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Field Trips will start again in October.

Red Kites are endemic to western and central Europe, apart from a small population in northwest Africa. Their breeding range extends from Great Britain to western Belarus and Ukraine, and from southern Sweden to Italy, the western Mediterranean islands and north Morocco. Those in the west and south are sedentary, while those to the north and east of eastern France migrate in winter to the Mediterranean and North Africa. Historically they were common throughout Britain but in the 19th century they were persecuted to near extinction, leaving only a remnant population in mid Wales. The last 19th century breeding record of Red Kites in England was in 1863.
    In Wiltshire they probably ceased to nest by about 1840, though there were occasional records of birds flying over right up to the end of the century. The first 20th century record came in 1932 followed by ten more between 1951 and 1980, all singletons, three of which, between October 1969 and June 1970, were suspected of being the same bird. From 1985 onwards they began to appear annually, initially straying from an expanding population in Wales (though five in spring 1988 were thought to be part of a national influx probably of Continental origin), then from a growing population in The Chilterns which was part of an ambitious national re-introduction programme in England and Scotland launched in 1989. Casual records produced for Birds of Wiltshire during 1995-2000 showed Red Kites present in 25 of the 10km squares that are wholly or partly in the county. The first confirmed breeding record in the county for around 140 years came in 2000. Up to ten pairs were seen each year between 2001 and 2008 though the highest number of nests found in any one year was five.Thereafter numbers continued to increase: between 2009 and 2018 the lowest number of pairs confirmed or probably breeding in any one year was eleven while the highest was 21 in 2017.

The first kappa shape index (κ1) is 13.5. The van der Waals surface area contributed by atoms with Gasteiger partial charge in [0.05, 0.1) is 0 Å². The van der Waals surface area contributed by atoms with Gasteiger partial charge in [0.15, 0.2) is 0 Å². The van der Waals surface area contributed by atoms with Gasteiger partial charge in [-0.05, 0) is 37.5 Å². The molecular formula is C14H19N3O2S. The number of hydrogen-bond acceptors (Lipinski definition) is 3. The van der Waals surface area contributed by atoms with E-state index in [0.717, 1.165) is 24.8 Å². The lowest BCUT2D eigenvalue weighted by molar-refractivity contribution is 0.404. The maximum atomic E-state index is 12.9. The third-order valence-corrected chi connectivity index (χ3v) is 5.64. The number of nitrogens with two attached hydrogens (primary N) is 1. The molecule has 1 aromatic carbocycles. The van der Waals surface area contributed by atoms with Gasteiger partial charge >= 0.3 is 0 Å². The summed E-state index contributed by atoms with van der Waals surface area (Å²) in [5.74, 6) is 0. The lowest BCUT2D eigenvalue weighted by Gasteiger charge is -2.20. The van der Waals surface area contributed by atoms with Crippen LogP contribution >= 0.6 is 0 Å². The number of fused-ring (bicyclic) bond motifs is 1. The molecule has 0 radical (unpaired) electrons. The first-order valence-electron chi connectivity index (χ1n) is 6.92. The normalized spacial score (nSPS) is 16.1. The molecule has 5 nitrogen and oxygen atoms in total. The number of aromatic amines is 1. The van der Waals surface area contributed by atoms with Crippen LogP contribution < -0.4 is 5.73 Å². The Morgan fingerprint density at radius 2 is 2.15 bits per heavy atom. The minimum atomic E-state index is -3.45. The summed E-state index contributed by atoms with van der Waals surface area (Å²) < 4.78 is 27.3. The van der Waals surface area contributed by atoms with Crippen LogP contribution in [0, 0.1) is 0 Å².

References
The following references are used throughout these species accounts, in the abbreviated form given in quotation marks:
1968-72 Breeding Atlas” – Sharrack, J.T.R. 1976:  The Atlas of Breeding Birds in Britain and Ireland. T. & A. Poyser
1981-84 Winter Atlas” – Lack, P.C. 1986:  The Atlas of Wintering Birds in Britain and Ireland. T. & A. Poyser
1988-91 Breeding Atlas” – Gibbons, D.W., Reid, J.B. & Chapman, R.A. 1993: The New Atlas of Breeding Birds in Britain and Ireland 1988-91. T. & A. Poyser
Birds of Wiltshire” – Ferguson-Lees, I.J. et al. 2007 : Birds of Wiltshire, published by the tetrad atlas group of the Wiltshire Ornithological Society after mapping fieldwork 1995-2000. Wiltshire Ornithological Society.
Bird Atlas 2007-2011” – Balmer, D.E., Gillings, S., Caffrey, B.J., Swann, R.L., Downie, I.S. and Fuller, R.J. 2013: Bird Atlas 2007-2011: the Breeding and Wintering Birds of Britain and Ireland
WTA2” – ("Wiltshire Tetrad Atlas 2 ") the present electronic publication, bringing together the Wiltshire data from “Birds of Wiltshire” and “Bird Atlas 2007-11”, together with data from further fieldwork carried out in 2011 and 2012.
"Hobby" - the annual bird report of the Wiltshire Ornithological Society.    

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